Great expectations  Plains disappointment
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Great expectations  Plains disappointment
Several legislators claim confusion on airline votes
Daily Oklahoman, June 20, 2004
By Adam Wilmoth, Business Writer

Some state legislators who approved two rounds of tax credits totaling $27 million for Great Plains Airlines now say they either misunderstood the legislation they were voting for or were intentionally misled.

Ed note: Fair enough, our legislators shouldn't be expected to know what they are voting for.

Others, however, say the assistance plan was a good idea that just didnt work out.

Regardless of why the credits were approved, legal experts say the state likely cannot try to recover the tax credit money because, according to the legislation, Great Plains met its requirements by showing its intent to fly nonstop to either the east or west coast. Actually reaching the coasts was not required, the experts say.

Rep. Fred Perry, R-Tulsa, coauthored one of the tax credit bills. He said he did not realize at the time that Great Plains would be allowed to sell $27 million in tax credits for nearly $23 million in cash.

The airline filed for Chapter 11 bankruptcy protection in January, citing "heavy debt" and a lengthy repair schedule for its aircraft.

"When I voted for the bill, my understanding was there wouldnt be any assistance until Great Plains made a profit," Perry said. "The whole idea of an income tax credit is when you have a profit and are in a position to pay income tax, then you get a credit for that from the state. Thats what I thought I was voting for."

Lobbyist Margaret Erling, who represented Great Plains to the legislators, however, said the language in the tax bills was clear.

"The purpose of tax credits like this is for them to be resold. The state has issued tax credits for a lot of entities, including Goodyear and others, through the years," Erling said. "I do not feel there was any deception. These tax credits were overwhelming approved by the legislature in two sessions and were both signed by Gov. Keating."

Ed note: The man that supposed coauthored the bill is corrected by the lobbyist, leaving little doubt who writes our bills.

Great Plains representatives and their attorney did not return repeated phone calls from The Oklahoman.

Rep. Darrell Gilbert, D-Tulsa, coauthored the second round of state assistance, which gave the company $9 million in tax credits. Great Plains sold the credits to Bank of Oklahoma for $7.7 million in cash.

Gilbert said he was clear on how Great Plains would use the money.

"I dont know of any illegal or unethical activity," Gilbert said. "Everything was done in the open and above board in public meetings. As far as I know, everything was done in the light of day."

The representative said he still supports the attempt to help Great Plains even though the effort appears to have failed.

"I thought it was good for Tulsa. We certainly needed direct flights to the major cities, which you couldnt get from anyone else," Gilbert said. "I think at the onset it was a good idea, but that was also before 9/11 happened," Gilbert said. "Nine/11 has had a significant impact on financing all airlines."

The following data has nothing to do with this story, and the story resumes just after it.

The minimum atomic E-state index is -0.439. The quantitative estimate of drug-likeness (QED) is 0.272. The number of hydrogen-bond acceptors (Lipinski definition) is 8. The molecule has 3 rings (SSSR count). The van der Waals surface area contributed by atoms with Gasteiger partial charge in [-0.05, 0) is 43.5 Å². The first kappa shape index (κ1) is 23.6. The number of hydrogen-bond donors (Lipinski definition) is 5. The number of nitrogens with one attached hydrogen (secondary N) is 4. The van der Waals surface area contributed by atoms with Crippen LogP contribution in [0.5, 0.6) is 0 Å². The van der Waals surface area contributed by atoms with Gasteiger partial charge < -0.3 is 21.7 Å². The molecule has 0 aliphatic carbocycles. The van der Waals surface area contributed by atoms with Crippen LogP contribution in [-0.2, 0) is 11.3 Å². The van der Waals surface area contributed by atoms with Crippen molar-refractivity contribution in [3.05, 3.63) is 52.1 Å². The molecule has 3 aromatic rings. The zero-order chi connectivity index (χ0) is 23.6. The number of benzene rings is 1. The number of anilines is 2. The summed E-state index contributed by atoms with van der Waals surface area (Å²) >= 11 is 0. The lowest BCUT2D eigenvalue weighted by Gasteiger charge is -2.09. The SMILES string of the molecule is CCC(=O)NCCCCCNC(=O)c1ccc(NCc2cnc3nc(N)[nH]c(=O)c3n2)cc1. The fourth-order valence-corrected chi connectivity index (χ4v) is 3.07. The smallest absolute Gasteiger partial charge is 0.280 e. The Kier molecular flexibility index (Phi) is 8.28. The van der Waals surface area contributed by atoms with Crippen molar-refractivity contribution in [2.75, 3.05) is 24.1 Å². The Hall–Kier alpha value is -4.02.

Rep. Kevin Calvey, R-Del City, voted for the first round of tax credits, but led the fight against the second round, saying the company had already misled legislators and did not deserve further incentives.

"They said initially they wanted the tax credits because they were going to have direct flights to New York and Washington," he said. "But the planes they ended up buying with the tax credits were planes that physically cannot make it to New York or Washington, D.C. Thats when I got upset."

Calvey did say, though, he was aware the company planned to sell the credits for cash to get the airline started.

"I understood it was a subsidy," he said. "Common sense would tell you a startup company is not going to have that much tax liability."

Ed note: Wrong on the common sense thing. Both historical use and common sense tells us that limiting the benefit of tax credits to the tax liabilites that result from profits is the motivating factor and only reason for using tax credits. Otherwise simply appropriate a grant which cost the state the same, and gives the recepient more. Saves the receipent the discount lost in selling tax credits.

While the representative did not take issue with the tax credit idea, he did disagree with the amount Great Plains received.

"In perspective, the $27 million they got, thats half a percent of the whole state budget," he said. "Thats a huge figure. There are many state agencies that dont get that much money."

Some state and local leaders have suggested the state should sue Great Plains because it accepted the tax credits and did not follow through on its commitment to fly nonstop to either the east or west coast. The Oklahoma Tax Commission, however, said the state has no legal recourse because Great Plains met all the requirements spelled out in the legislation.

"We have all the things the legislature required, including commitments from not fewer than 20 companies doing business in the state to use the airline," said Paula Ross, director of communications for the tax commission. "One thing the law doesnt say they have to complete is actually flying to the coasts."


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